Richard Stubbs (crop).jpgHello, my name is Richard Stubbs

With 12 months distance back to the summer of 2020, as the Black Lives Matters movement and the murder of George Floyd reverberated around the world, it’s perhaps now possible to see those events from a more macro viewpoint, to see the chapter headings of the story as we moved from one stage to the next.  Perhaps the most important chapters however are yet to be written if we are truly going to see real lasting change.

We will all have our own story, our own journey through that seismic series of global events from ‘something happening over there’ to ‘something happening over here’.  For me there was the sense of being bestowed roles such as a supporter, an educator, an ethnic minority leader, a potential political activist by association, a witness to the inevitable backlash and more. ‘Bestowed’ because there was no way to avoid these roles, you assumed them simply by standing still as a societal debate exploded around you.

As one of the few, and often the only, black leader in a room of health leaders, eyes turned to you when the subject was raised. If the subject wasn’t raised, you then felt the moral obligation to raise it. Catch 22.  Not because you wanted the work and the accountability to then come back to you like a boomerang, but because you felt the weight of responsibility from the ethnic minority staff in the NHS who needed their voices to be heard in the rooms where they weren’t. 

So that means that I did the work, the learning so that I could try and become an educator, smiling inwardly at being a working-class comprehensive kid from a pit village trying to explain white privilege.  Add in the well-intentioned requests from others to learn from my experiences by asking me to expose my inner most feelings to audiences of NHS professionals who can listen without having to declare the most basic of personal information. It was exhausting, emotionally draining and necessary.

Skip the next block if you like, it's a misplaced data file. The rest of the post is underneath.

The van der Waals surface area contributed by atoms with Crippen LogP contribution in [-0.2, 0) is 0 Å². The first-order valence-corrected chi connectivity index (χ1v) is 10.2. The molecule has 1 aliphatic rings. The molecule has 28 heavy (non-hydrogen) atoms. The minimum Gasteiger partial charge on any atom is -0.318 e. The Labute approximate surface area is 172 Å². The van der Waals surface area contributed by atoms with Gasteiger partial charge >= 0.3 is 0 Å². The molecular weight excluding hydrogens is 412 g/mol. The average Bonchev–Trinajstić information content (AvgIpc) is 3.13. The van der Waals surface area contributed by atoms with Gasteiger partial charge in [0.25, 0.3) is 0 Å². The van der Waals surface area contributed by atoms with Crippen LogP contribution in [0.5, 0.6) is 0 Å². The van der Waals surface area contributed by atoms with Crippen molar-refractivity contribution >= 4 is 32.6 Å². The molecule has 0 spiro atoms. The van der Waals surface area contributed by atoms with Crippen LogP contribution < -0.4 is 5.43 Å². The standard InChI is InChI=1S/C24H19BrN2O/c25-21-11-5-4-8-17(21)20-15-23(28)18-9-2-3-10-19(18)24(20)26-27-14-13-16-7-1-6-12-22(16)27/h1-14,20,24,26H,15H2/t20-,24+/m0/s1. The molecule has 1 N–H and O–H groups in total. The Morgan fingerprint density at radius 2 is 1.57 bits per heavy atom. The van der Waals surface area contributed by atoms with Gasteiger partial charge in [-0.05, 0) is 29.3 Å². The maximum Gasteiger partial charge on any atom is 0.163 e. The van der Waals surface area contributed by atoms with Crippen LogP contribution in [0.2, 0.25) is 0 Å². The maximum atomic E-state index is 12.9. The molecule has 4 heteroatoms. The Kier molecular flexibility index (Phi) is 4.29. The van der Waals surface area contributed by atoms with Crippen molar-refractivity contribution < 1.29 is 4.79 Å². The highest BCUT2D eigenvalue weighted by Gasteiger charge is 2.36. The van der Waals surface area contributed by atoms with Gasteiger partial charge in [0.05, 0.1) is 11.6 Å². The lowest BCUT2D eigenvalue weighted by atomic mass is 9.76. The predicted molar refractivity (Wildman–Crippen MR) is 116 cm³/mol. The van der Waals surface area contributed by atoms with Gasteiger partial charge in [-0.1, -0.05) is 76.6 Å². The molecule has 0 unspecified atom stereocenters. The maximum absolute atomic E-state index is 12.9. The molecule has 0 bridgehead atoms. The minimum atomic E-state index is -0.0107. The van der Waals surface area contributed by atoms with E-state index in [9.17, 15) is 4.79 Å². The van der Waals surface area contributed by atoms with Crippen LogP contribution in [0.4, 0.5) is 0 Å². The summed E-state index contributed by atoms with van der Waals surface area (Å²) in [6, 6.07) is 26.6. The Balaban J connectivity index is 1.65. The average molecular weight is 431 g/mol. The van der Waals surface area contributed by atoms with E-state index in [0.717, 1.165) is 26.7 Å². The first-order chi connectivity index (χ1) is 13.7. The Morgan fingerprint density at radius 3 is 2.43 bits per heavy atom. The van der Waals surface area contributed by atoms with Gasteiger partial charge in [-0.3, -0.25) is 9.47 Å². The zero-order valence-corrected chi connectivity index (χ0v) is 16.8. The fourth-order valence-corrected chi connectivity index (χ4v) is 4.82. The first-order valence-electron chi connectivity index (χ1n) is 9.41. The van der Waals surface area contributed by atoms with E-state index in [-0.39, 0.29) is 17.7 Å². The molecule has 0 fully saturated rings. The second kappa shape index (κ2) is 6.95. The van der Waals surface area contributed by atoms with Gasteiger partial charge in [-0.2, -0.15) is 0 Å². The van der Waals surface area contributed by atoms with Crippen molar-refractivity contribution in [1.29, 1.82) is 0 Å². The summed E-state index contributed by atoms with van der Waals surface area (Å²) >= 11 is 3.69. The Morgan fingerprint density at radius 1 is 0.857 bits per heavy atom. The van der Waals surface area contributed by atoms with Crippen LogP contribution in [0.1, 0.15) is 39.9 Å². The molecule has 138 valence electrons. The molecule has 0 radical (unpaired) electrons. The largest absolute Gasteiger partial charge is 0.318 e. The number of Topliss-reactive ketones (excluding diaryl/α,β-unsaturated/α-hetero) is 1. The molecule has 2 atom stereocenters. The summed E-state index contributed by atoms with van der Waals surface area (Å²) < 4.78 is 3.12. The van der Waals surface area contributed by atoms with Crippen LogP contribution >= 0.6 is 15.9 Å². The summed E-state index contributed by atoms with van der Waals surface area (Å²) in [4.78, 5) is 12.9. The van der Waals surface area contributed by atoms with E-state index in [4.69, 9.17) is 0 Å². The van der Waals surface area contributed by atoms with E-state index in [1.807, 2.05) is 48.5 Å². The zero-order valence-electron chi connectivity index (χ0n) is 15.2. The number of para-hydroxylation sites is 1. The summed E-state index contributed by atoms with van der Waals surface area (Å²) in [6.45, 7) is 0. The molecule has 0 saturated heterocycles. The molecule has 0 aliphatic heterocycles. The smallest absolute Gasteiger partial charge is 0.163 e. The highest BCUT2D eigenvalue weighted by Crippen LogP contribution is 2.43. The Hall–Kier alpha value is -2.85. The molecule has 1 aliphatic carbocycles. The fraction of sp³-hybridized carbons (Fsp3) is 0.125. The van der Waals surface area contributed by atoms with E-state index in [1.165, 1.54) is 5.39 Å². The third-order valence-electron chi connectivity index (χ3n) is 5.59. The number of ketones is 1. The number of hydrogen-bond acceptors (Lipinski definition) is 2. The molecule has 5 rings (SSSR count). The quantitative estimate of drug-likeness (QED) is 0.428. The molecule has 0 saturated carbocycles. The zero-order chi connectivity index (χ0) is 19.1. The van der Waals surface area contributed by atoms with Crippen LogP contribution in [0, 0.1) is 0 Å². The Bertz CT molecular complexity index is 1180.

Black Lives Matters felt like trying to deal with a tornado. It is not a choice to engage with a tornado, you are simply in its path.  To continue the analogy, as the tornado dissipates and loses its intensity, you can then survey the reformed landscape; has it left random devastation in its wake or has an opportunity been provided to create something new?

Whenever I was asked last year about my thoughts on the longevity of BLM and the impact of the George Floyd murder my response was that I thought it would burn brightly then shrink away quickly. That as we reached a post-lockdown state, the world would want to move on from the events of 2020, including the heightened debate about race. Political leaders, corporations and brands would align with the outrage and the associated increased interest in the debate but not for ever. By and large this is what seems to be happening.

That is why West Yorkshire and Harrogate Health and Care Partnership’s anti-racism movement is so important, not just in the fact that it exists but also that it is being launched now, in 2021, when it seems that many voices in the media, politics and society as a whole believe that we’ve already tipped the scales too far towards racial sensitivity and we need to rebalance our resources towards the status quo. 

Why is it important for all of us to be anti-racist?  There are too many to mention but my top three reasons are:

  • To recognise that structural and institutionalised racism exists in the NHS and in wider society. To be not racist is to give implicit consent to these systems, to be anti-racist is to commit to changing them.
  • To reverse the current situation whereby those most affected by racism are the ones given the greatest burdens to do something about it.
  • To understand that racism is a health issue. The pandemic laid bare the stark inequalities that exist in our society, but it didn’t create them. We must do more to reduce health inequalities within our communities and recognise the role that racism plays in all the social determinants of health such as our housing, our education, our jobs and our relationships.

The job is by no means ‘done’; it probably never will be.  We need more allies, we need a culture where everyone feels able to stand up and have each other’s back. I’m really proud to be working in a system that has made such a loud and focused stand against racism.